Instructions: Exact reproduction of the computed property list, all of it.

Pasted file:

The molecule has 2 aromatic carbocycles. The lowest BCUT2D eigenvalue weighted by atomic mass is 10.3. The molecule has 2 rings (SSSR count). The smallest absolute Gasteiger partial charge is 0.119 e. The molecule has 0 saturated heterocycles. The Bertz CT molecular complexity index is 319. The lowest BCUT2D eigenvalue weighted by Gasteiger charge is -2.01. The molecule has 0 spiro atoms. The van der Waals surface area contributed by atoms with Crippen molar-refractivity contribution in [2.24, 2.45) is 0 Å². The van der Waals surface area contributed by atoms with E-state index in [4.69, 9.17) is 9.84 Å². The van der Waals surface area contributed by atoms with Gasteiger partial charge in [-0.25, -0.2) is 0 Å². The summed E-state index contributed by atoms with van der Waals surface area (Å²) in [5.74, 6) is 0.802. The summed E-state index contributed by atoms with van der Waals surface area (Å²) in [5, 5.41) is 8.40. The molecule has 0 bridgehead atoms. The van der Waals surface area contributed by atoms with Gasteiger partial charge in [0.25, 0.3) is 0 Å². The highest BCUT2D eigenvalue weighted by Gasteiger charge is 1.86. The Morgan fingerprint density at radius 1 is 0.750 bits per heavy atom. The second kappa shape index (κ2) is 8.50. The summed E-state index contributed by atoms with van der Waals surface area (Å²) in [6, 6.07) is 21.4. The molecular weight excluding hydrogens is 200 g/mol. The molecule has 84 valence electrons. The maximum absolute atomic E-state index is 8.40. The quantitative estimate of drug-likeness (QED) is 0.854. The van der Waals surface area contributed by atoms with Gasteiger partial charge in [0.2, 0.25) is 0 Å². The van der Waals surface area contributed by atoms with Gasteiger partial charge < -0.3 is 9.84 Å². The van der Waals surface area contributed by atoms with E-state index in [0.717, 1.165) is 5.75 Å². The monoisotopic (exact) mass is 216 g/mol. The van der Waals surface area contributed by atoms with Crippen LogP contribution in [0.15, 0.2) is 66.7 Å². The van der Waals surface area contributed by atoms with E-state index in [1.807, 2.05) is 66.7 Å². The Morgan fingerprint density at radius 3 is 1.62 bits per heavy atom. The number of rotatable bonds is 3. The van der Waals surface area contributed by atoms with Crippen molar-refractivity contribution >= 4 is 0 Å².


The molecule has 2 aromatic carbocycles. The lowest BCUT2D eigenvalue weighted by atomic mass is 10.3. The molecule has 2 rings (SSSR count). The smallest absolute Gasteiger partial charge is 0.119 e. The molecule has 0 saturated heterocycles. The Bertz CT molecular complexity index is 319. The lowest BCUT2D eigenvalue weighted by Gasteiger charge is -2.01. The molecule has 0 spiro atoms. The van der Waals surface area contributed by atoms with Crippen molar-refractivity contribution in [2.24, 2.45) is 0 Å². The van der Waals surface area contributed by atoms with E-state index in [4.69, 9.17) is 9.84 Å². The van der Waals surface area contributed by atoms with Gasteiger partial charge in [-0.25, -0.2) is 0 Å². The summed E-state index contributed by atoms with van der Waals surface area (Å²) in [5.74, 6) is 0.802. The summed E-state index contributed by atoms with van der Waals surface area (Å²) in [5, 5.41) is 8.40. The molecule has 0 bridgehead atoms. The van der Waals surface area contributed by atoms with Gasteiger partial charge in [0.25, 0.3) is 0 Å². The highest BCUT2D eigenvalue weighted by Gasteiger charge is 1.86. The Morgan fingerprint density at radius 1 is 0.750 bits per heavy atom. The second kappa shape index (κ2) is 8.50. The summed E-state index contributed by atoms with van der Waals surface area (Å²) in [6, 6.07) is 21.4. The molecular weight excluding hydrogens is 200 g/mol. The molecule has 84 valence electrons. The maximum absolute atomic E-state index is 8.40. The quantitative estimate of drug-likeness (QED) is 0.854. The van der Waals surface area contributed by atoms with Gasteiger partial charge in [0.2, 0.25) is 0 Å². The van der Waals surface area contributed by atoms with Gasteiger partial charge < -0.3 is 9.84 Å². The van der Waals surface area contributed by atoms with E-state index in [0.717, 1.165) is 5.75 Å². The monoisotopic (exact) mass is 216 g/mol. The van der Waals surface area contributed by atoms with Crippen LogP contribution in [0.15, 0.2) is 66.7 Å². The van der Waals surface area contributed by atoms with E-state index in [1.807, 2.05) is 66.7 Å². The Morgan fingerprint density at radius 3 is 1.62 bits per heavy atom. The number of rotatable bonds is 3. The van der Waals surface area contributed by atoms with Crippen molar-refractivity contribution >= 4 is 0 Å².